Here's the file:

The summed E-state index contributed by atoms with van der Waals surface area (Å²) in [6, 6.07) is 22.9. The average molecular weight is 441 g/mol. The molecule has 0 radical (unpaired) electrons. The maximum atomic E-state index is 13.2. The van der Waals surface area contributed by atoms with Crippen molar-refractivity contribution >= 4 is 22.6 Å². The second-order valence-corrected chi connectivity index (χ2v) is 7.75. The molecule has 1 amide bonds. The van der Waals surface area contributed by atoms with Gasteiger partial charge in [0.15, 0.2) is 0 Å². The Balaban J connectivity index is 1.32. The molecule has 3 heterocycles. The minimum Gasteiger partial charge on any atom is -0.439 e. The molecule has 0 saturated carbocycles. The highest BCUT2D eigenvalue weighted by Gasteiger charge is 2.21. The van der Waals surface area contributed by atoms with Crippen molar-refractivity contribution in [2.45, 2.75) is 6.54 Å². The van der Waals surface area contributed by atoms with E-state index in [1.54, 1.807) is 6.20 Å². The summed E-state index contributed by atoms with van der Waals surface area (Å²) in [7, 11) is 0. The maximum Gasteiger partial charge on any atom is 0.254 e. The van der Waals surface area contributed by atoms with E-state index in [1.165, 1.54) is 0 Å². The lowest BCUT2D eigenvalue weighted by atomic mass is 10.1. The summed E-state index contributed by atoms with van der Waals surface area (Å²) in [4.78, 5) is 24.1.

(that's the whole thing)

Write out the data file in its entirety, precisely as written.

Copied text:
The summed E-state index contributed by atoms with van der Waals surface area (Å²) in [6, 6.07) is 22.9. The average molecular weight is 441 g/mol. The molecule has 0 radical (unpaired) electrons. The maximum atomic E-state index is 13.2. The van der Waals surface area contributed by atoms with Crippen molar-refractivity contribution >= 4 is 22.6 Å². The second-order valence-corrected chi connectivity index (χ2v) is 7.75. The molecule has 1 amide bonds. The van der Waals surface area contributed by atoms with Gasteiger partial charge in [0.15, 0.2) is 0 Å². The Balaban J connectivity index is 1.32. The molecule has 3 heterocycles. The minimum Gasteiger partial charge on any atom is -0.439 e. The molecule has 0 saturated carbocycles. The highest BCUT2D eigenvalue weighted by Gasteiger charge is 2.21. The van der Waals surface area contributed by atoms with Crippen molar-refractivity contribution in [2.45, 2.75) is 6.54 Å². The van der Waals surface area contributed by atoms with E-state index in [1.54, 1.807) is 6.20 Å². The summed E-state index contributed by atoms with van der Waals surface area (Å²) in [7, 11) is 0. The maximum Gasteiger partial charge on any atom is 0.254 e. The van der Waals surface area contributed by atoms with E-state index in [1.165, 1.54) is 0 Å². The lowest BCUT2D eigenvalue weighted by atomic mass is 10.1. The summed E-state index contributed by atoms with van der Waals surface area (Å²) in [4.78, 5) is 24.1.